8. What is your favorite book? (one that you have read) and why?
There are so many great books and authors, Good Omens by Terry Pratchett and Neil Gaiman, Lamb by Chris Moore, but if I had to pick one it would be Confederacy of Dunces by John Kennedy Toole. It is one of the funniest books I have ever read. You start out hating the main character, Ignatius Riley, and after a while you can’t stop turning pages to find out what he will do next. It is set in New Orleans, one of my favorite cites, and they actually have a life-sized statue of Ignatius on Canal Street, in front of the Chateau Bourbon Hotel.

9. On the fun side, what is your favorite television show and why?
When I was a kid I loved The Twilight Zone, the Outer Limits and Night Gallery. Now I mostly stick to HBO or Showtime. Once in a while the comedy channel. I like shows with good writing. I never miss a new episode of True Blood and I think I’ve seen all the episodes of Six Feet Under at least three times.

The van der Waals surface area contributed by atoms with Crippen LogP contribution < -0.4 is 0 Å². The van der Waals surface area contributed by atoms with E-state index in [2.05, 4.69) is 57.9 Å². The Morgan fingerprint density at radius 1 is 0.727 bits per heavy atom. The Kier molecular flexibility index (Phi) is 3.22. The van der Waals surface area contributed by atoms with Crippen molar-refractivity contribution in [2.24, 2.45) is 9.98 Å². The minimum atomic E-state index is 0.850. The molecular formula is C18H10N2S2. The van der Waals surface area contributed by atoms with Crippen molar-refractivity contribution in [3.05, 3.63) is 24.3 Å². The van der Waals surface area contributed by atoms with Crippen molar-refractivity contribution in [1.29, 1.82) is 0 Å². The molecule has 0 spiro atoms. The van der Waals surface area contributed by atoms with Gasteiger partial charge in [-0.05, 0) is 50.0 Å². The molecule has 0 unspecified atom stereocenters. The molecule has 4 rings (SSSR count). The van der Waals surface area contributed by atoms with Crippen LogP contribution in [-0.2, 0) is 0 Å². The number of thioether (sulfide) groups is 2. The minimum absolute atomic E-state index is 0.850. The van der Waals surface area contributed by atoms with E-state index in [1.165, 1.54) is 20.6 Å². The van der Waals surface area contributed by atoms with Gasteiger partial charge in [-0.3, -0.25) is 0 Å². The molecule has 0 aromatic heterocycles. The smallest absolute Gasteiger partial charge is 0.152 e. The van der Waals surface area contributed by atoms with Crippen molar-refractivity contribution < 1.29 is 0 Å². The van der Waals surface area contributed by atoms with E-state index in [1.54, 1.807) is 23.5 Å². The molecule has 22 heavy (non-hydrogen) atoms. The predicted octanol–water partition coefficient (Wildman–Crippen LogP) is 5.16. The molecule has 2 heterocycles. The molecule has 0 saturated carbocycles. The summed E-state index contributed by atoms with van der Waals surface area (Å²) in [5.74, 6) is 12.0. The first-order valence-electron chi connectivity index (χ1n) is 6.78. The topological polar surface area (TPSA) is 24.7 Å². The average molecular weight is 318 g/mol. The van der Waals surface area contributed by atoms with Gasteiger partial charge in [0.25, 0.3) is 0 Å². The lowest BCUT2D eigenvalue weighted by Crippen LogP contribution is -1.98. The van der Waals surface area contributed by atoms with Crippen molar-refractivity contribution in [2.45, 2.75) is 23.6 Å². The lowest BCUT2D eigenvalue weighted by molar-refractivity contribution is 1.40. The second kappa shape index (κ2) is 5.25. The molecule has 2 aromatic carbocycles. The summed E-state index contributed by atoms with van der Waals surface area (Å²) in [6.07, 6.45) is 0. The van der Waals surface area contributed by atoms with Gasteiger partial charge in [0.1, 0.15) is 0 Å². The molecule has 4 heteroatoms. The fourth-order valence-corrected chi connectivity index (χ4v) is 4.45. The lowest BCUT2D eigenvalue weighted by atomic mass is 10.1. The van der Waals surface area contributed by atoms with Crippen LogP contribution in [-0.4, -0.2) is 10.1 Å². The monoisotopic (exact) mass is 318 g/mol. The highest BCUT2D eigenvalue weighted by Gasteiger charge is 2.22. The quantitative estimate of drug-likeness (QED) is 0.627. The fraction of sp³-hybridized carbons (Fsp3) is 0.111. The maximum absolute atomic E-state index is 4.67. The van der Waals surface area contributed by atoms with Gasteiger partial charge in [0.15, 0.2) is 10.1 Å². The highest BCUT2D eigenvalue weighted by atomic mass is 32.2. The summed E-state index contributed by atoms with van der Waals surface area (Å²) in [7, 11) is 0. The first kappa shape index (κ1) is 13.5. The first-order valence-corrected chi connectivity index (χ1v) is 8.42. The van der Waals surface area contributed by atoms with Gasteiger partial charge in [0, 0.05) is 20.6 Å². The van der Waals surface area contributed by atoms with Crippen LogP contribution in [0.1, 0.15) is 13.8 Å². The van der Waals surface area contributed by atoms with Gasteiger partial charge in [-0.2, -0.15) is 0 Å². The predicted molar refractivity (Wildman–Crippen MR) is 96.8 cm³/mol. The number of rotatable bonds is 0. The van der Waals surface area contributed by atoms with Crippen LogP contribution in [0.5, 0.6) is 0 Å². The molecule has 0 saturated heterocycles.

10. Where can readers find you, Mark?
Sometimes at the bar at Café Guttenberg, or the bar at Can Can French Bistro, or the bar at the Conch Republic … I think there’s a theme here. I do hang out at bars but only to watch people and get ideas for character development (that’s my story and I’m sticking to it). When I’m not at a bar you can find me at:
My web page – vmarkcovington.com
My Blog- vmarkcovington blog

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  1. Hi, Stacy & Mark! Thank you, Stacy, for having Mark visit. Mark, enjoyed your post and learning more about your process. You do have a dab hand at creating unique characters and then pitching them into fascinating plots. Looking forward to seeing you at the bar next month with JRW! You always spice up the gathering.

  2. Thanks so much for coming by, Denise! Glad you interviewed Mark’s interview!

Stacy Juba